Friday, May 24, 2013
By JOE APPEL
Today, you will read two wine columns simultaneously. One is about a winemaker in Washington state who makes sustainably and biodynamically produced, inexpensive and delicious wines.
The second column is about the politics of wine marketing. Somewhere in here too is posited the counterintuitively sensible notion that the precise taste profile of a given wine is relatively unimportant.
Christophe Hedges is chief winemaker at one of Washington's oldest wineries, the one that bears his family name. Know how old is oldest in Washington? It's been around since 1987.
That youth was the basis of my refusal, until recently, to spend much time learning about Washington wine at all. What could a Europhile snob learn from wannabe-Californians with no indigenous tradition and no age on their Cabernet-heavy vines?
The answer, as Hedges has taught me, is plenty (and Washington is not like California), but I got there through an intriguing political movement he and some compadres have started.
It's called Score Revolution (scorevolt.com), and it's committed to the radical notion that, as a genuine human experience like hiking a mountain, making music or staring into your lover's eyes, wine can't be quantified on a 100-point scale.
What? Aren't 91-point wines better than 89-point wines? Isn't Robert Parker an expert? No.
Wine scores are a marketing ploy and convenience calculator masquerading as objective criteria.
Created by Parker -- a man blessed with a brilliant palate who has squandered his talent obsessing about flavor minutiae and equating walls of compacted structure and nuclear-powered fruit with quality -- the 100-point scale was designed in the spirit of standardization, and seems to provide even-handed comparison of one wine with another.
But actual people do not compare wines (or hikes, music, lovers) outside of context. And Parker's palate, incisive as it is, belongs to one person alone.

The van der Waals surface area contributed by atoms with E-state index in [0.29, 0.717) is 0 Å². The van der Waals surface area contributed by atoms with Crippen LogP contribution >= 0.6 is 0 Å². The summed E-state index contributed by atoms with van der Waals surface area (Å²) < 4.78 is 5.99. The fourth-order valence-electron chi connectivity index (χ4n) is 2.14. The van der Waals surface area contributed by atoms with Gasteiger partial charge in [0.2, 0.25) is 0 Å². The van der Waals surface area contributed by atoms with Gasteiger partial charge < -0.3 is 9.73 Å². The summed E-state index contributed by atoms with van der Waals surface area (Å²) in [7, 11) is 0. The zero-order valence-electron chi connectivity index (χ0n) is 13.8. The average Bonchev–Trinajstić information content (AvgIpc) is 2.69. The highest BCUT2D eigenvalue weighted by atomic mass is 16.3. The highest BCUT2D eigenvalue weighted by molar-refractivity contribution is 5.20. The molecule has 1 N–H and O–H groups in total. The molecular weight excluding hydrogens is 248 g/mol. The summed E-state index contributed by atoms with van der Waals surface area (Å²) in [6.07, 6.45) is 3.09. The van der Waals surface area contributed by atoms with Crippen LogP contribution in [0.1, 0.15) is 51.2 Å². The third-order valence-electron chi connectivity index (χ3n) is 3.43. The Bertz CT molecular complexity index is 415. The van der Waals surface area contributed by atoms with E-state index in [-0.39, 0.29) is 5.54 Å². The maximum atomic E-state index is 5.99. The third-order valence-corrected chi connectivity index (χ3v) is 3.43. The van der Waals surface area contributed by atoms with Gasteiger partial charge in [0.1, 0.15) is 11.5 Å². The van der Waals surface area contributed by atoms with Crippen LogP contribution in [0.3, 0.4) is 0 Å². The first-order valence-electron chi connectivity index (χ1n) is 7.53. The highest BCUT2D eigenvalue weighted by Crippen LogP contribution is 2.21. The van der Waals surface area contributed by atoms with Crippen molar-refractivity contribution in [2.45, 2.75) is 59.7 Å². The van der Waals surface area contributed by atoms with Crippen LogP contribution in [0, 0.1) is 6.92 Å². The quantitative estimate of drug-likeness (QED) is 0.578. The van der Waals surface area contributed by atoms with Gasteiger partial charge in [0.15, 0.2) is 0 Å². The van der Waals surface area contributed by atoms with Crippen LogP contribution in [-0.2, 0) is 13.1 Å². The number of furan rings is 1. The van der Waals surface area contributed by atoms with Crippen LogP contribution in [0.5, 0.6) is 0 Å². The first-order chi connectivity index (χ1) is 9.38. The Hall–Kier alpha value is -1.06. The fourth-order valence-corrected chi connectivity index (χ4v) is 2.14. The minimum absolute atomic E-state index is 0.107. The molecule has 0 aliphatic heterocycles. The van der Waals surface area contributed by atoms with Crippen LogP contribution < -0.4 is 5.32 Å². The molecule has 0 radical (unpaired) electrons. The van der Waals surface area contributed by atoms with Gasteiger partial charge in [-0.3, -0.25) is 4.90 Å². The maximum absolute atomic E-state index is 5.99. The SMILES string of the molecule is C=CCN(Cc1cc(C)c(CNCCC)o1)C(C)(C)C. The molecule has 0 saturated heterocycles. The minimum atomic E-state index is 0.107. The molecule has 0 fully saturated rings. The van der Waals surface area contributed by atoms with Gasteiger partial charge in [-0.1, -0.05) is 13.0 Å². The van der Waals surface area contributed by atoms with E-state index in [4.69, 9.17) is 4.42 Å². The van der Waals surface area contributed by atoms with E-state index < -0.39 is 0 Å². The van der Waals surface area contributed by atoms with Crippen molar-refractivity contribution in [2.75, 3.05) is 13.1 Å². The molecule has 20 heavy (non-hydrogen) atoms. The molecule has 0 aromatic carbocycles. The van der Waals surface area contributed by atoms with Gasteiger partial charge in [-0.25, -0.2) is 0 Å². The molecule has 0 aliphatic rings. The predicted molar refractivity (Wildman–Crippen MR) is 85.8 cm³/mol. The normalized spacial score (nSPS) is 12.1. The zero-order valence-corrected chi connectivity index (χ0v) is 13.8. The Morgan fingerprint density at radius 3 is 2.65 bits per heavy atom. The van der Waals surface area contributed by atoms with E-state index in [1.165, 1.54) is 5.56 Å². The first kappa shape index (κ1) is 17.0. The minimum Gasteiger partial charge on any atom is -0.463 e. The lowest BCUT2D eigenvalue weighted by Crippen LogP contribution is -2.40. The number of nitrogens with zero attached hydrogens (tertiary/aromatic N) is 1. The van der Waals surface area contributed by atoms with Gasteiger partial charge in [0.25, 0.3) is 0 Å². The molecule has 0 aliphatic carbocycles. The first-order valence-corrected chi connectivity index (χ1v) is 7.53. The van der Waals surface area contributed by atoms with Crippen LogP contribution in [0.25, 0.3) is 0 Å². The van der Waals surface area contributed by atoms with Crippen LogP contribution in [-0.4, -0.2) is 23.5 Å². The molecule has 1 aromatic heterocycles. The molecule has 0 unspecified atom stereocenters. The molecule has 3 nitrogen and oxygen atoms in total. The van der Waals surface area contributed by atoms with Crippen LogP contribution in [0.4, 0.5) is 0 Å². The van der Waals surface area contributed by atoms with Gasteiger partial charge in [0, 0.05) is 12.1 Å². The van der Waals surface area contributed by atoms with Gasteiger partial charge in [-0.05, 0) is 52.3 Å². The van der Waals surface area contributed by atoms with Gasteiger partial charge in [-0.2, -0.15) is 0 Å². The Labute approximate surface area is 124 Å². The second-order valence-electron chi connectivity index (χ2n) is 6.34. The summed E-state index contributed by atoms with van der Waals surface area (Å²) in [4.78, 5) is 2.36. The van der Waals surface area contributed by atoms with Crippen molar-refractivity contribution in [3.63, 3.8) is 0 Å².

That one palate, however, has facilitated a flattening out of the entire wine market, as winemakers from around the world started designing wines to win high scores.
Immense, high in alcohol and with a titillating but soul-deadening emphasis on the type of concentrated fruits normally reserved for pie contests, these wines are built to "rock your world," to impress.
They leap off the shelves so fast, most people don't notice their incompatibility with the food on their plates. But the scores don't help the magazines sell ads for food, so who cares?
Hedges does. I've never heard someone speak so generously of the land he stands on.
"We're trying to protect a tradition," he told me, "that is rooted in agricultural ideals. The notions of winemaker and brand are ultimately secondary; wine ultimately comes down to geography and has nothing to do with us. We're necessary as stewards, but really we're just trying to promote a sense of place."
Such a perspective suggests a total recalibration of what "quality" means. The typical American calculus stipulates that the more a product conforms to static, established (and largely subconscious, therefore largely unexamined) criteria of pleasure, the better it is: if this tastes "good," it is good.
Hedges' approach stands that rubric on its head by suggesting that quality increases alongside proximity to truth.
"I don't claim these are the greatest wines in the world," he explained. "I say, these are from a particular place and they're interesting, and they're important because of that. More and more people want that connection. This is the new luxury model of living."
With Score Revolution, according to Hedges, "We say, no more Food Network model, where winemakers become more important than the wine and the process. And we say, it doesn't matter what the wine tastes like, as long as it tastes like where it's from."
(Continued on page 2)